Does the narcissist want you to be weak and destroyed? This is a good question and the answer is not quite that simple: Ideally, you are supposed to run around for the narcissist. You cannot do this, if you are too weak. This is the reason why the narcissist cannot stand it when you are ill. If you are too ill, the narcissist will run away. The narcissist will certainly not help you under such circumstances. The narcissist does not want you to be too strong either, because then you would run away instead of running around the narcissist. So, the narcissist tries to keep the balance. When the narcissist thinks you are too strong, you get bashed, and if the narcissist thinks you are too weak, the narcissist withdraws.

Is there some good advice: Yes: Love yourself and not your reflection. And: There are a lot of nice people out there. Don't accept just any nasty piece of work because (s)he might be the only one you'll ever find.

http://www.chameleongroup.org.uk/npd/misconceptions.html

15 comments:

Anonymous said...

This is a HUGE revelation and is quite key in my scenario. A big thank you for posting this!!!!!!!!!!!!!

Anonymous said...

yes thank you :') rly great

Anonymous said...

Thanks to this article I'm starting to think my Mother is a N. She relied on my Dad for resources, used her kids for emotional support, then left my dad to run off with another man. When this didn't work out, she moved in with my sister, where she still is. She has a new man who is wealthy and good looking. He has proposed, but she doesn't want to 'be controlled' and wants to stay where she is, with her 'secure base' at my sisters. She contributes little to the household, and comes and goes like a teenager.
Mum has been diagnosed with depression and was given CBT. When the therapist suggested making changes, she stopped going. Her depression and various illnesses are not so debilitating that she can't go on holiday with her man 4 times a year, or hike up mountains.
She won't do anything if she isn't going to be the Belle of the ball/in the top 10% looks or ability wise. (In fact, she actually changed her name to Belle - how telling!)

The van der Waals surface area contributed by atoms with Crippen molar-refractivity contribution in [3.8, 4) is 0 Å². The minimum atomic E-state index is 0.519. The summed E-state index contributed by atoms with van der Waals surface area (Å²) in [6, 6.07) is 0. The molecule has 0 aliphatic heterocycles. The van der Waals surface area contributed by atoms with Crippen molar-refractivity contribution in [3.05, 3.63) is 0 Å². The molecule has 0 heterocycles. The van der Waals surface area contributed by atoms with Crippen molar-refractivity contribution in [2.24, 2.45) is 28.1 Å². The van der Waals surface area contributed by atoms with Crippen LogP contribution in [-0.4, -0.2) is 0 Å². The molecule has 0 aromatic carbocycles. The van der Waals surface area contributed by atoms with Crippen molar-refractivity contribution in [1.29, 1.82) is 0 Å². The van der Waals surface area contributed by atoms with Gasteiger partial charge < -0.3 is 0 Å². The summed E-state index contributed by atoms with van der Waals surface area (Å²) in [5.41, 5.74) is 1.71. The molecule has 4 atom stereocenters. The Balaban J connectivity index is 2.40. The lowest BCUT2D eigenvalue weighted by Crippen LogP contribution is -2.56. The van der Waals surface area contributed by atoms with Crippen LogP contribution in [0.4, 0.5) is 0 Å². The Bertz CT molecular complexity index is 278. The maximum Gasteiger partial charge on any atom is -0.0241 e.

She is obsessed with looks and in her youth was considered to be extremely beautiful. My Dad was insecure about his looks and felt like Mum was out of his league. I wonder if N's are generally very attractive as well? That they get by on their good looks, without having to develop any other human qualities?

She is now 60 years old and is thrilled that people say she looks 40; her whole life revolves around image and appearances, and how thinks 'look' as opposed to how they are.

She also insists that she's an artist, and as such, can't function in the harsh 'real' world. Is it possible that N's are particularly common among artists? Because in reading this, and applying it to other people I've known, I think so.

The one thing that I'm struggling to digest, is that N's have generally not been abused, but have been spoilt - I find that quite shocking, as I've always thought the opposite. My Mum says she was abused at home and by my dad - which is why we've all tolerated her actions. Also, she genuinely seems incapable of doing certain things - like phoning to deal with officials about anything at all - yet, she has no problem asserting herself in the home/with her children, which I could never understand.

Thank you so much for this radical information. I'll look forward to hearing your thoughts.

Kathy said...

In response to Ann, June 3. I think that there is something to N being abused. I think it is a form of survival and the entitlement is a way that they have found to compensate for their abuse and to get their needs met. I think they have learned to force others to provide when they were not provided for. I do think that it has a "spoiled" feel to it. Maybe they have learned that this N technique works and they do get everything they want, just as a spoiled child does. The charm, the manipulation etc has all worked for them. Maybe they just learned this spoiled pattern through a different path.

SSIWENDY said...

W0W, quite an eye opener. I recognized the truth in this as i read it...re: seeing my own reflection. I thought I was seeing someone of like mind. Quite the opposite.
I don't know if my ex N was spoilt. What he told me is he hates his brother (won't say why) and although he doesn't like his parents, he spends many of his days off at their home. (to avoid being alone, which he detests)

Interesting.

DebTxGirl said...

If we get too weak/sick, they run? OK, I just had a cancer scare, but yesterday was told II'm OK. If I told him it is cancer and need treatments, etc.yada, yada,and am too weak to do everything for him (like he was spoiled by mother and big sisters) will I get rid of him? When I asked for a divorce he got angry, verbally attacked me, then raged in a tantrum like a 3 yr old yr old and threatened suicide.

Him running out on me would be much easier!

DebTxGirl said...

Just remwmbered: He claims when his former wife became ill and gained a lot of weight, needed surgeries, etc., he stayed with her until she died of a heart attack while he was at work. He says it was never a great marriage, but he loved her because she was a good person.